The precise remit of Lord Huttons inquiry has yet to be announced. The government clearly wants it to be limited in scope, to focus on the events that led to Dr Kellys death. But Lord Hutton has the power to demand whatever he needs to uncover the truth. One legal adviser to a Whitehall department said: Having granted this inquiry and appointed Lord Hutton, a degree of control by the government has already been lost. Lord Hutton is now in an immensely powerful position. What he wants, the government is in no position to refuse. He will know that to deliver a credible final report, he cannot be seen to limit what evidence he gathers. That in itself indicates that the range of his inquiries may go well beyond what the government may be technically comfortable with.

Yesterday in Tokyo, Blair already looked very uncomfortable. The fanfare and flair of Washington was replaced with a sobriety and seriousness worthy of a funeral. And, indeed, Blair was asked if in some way the death of Kelly was on his conscience. But there was no real need for the Prime Minister to respond emotionally: time had already been bought. He replied: I entirely understand why you want me to elaborate  but let me repeat, there is going to be a full and independent inquiry and I think we should make our judgement after we get the facts.

Accused of hiding behind the inquiry, Blair reiterated: I think people will understand that if there is to be an inquiry into the facts, it is probably better to wait until the inquiry has made its judgement on the facts.

But will people understand? Blair built the foundations of New Labour on a bond of trust with the electorate that has seen him year on year enjoy an approval rating no other British prime minister has reached. And that trust seems to be evaporating. While the inquiry will be about the death of David Kelly, it will also be about the life of Tony Blair.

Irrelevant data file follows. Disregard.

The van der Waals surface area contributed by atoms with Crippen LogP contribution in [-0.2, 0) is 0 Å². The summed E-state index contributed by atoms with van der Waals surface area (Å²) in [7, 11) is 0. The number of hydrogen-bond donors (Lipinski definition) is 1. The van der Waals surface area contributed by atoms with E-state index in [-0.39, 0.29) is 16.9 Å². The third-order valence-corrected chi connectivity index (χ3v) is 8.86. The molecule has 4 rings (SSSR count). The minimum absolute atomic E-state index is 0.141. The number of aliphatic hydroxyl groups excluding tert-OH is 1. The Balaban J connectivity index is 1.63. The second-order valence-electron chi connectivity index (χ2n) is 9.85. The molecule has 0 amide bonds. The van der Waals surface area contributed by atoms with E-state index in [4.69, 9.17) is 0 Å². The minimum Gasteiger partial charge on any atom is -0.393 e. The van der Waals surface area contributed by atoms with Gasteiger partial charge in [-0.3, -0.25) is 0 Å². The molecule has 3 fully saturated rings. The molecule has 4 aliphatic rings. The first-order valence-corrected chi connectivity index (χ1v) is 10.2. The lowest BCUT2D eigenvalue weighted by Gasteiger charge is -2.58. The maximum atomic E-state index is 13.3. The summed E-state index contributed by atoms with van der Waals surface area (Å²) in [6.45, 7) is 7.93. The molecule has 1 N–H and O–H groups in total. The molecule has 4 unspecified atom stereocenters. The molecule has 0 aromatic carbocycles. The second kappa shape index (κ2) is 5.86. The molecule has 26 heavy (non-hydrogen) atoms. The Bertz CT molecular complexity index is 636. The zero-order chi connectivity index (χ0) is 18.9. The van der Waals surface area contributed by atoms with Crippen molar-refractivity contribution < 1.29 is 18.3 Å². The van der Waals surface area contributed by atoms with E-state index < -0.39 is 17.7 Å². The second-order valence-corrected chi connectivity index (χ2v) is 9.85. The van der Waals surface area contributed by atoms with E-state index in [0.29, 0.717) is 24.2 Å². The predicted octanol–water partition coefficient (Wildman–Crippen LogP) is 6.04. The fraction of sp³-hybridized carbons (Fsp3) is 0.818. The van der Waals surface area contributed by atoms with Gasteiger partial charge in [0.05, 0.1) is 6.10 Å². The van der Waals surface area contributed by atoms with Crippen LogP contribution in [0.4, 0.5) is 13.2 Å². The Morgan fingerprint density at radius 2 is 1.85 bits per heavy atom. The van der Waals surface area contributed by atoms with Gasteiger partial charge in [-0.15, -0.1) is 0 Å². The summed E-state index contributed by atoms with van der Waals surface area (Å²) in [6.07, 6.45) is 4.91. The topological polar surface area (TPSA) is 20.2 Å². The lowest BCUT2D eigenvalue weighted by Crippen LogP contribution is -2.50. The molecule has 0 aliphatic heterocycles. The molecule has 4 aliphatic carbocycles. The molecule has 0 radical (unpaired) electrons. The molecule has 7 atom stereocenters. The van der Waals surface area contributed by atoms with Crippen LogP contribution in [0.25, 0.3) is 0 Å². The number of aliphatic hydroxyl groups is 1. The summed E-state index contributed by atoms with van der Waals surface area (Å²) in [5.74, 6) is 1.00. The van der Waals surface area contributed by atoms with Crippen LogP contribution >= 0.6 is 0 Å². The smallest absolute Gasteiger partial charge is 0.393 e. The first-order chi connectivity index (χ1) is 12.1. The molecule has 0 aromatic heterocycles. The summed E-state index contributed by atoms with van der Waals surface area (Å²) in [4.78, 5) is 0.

In politics, causality is often a hidden king: one thing happens that sets off a sequence of events nobody had predicted. The hidden sequence, according to the former international development secretary, Clare Short, began when (on her account) Blair agreed last year to back George Bush in a war to oust Saddam Hussein.

Bushs deputy defence secretary, Paul Wolfowitz, has since acknowledged that the issue of Saddams weapons of mass destruction was one on which there could be consensus. Regardless of the other options available, the Blair government chose WMD as the prime reason why war was both necessary and why it had to begin when George Bush and his neo-conservative backers called it.

A dossier that would dispel any doubts over what Saddam was capable of, and why he represented an immediate threat to these shores, was published in September of last year. Its contents were shocking and it scared the neutrals into serious unease: Saddam had WMD and they could be deployed against us within 45 minutes. Iraq was thus brought out of the past and back into public consciousness. Terrorist scares showed the fragility of civilised lives; tanks patrolling Heathrow airport rammed home the point.

But was speculative intelligence being presented as military fact? Was intelligence being politicised as the key to a scare-and-believe programme designed perhaps not to deceive but to persuade that war was the only route to national safety?

The speed of victory, the fall of Baghdad and the claim that the Iraqi people had been freed from a monstrous tyrant left expectations that now Saddams WMD would be found. But no WMD have been found and hence the political justification for going to war in the first place, remains unproven.

When the BBCs Today programme accused the government of "sexing up" its September dossier on Saddams WMD, the programmes defence correspondent, Andrew Gilligan, quoted an unnamed source saying Downing Street had inserted the 45 minute claim, only a late stage in the preparation of the dossier. The clear accusation was that Blair had deceived the country and taken the country into war on false pretences. The accusation was broadcast on May 29.

Since then Gilligan has written of how and where he met his source and how "Downing Street" became equated with "Campbell". John Reid then claimed there were "rogue elements" in the security services who were out to spread misleading accusations against the government.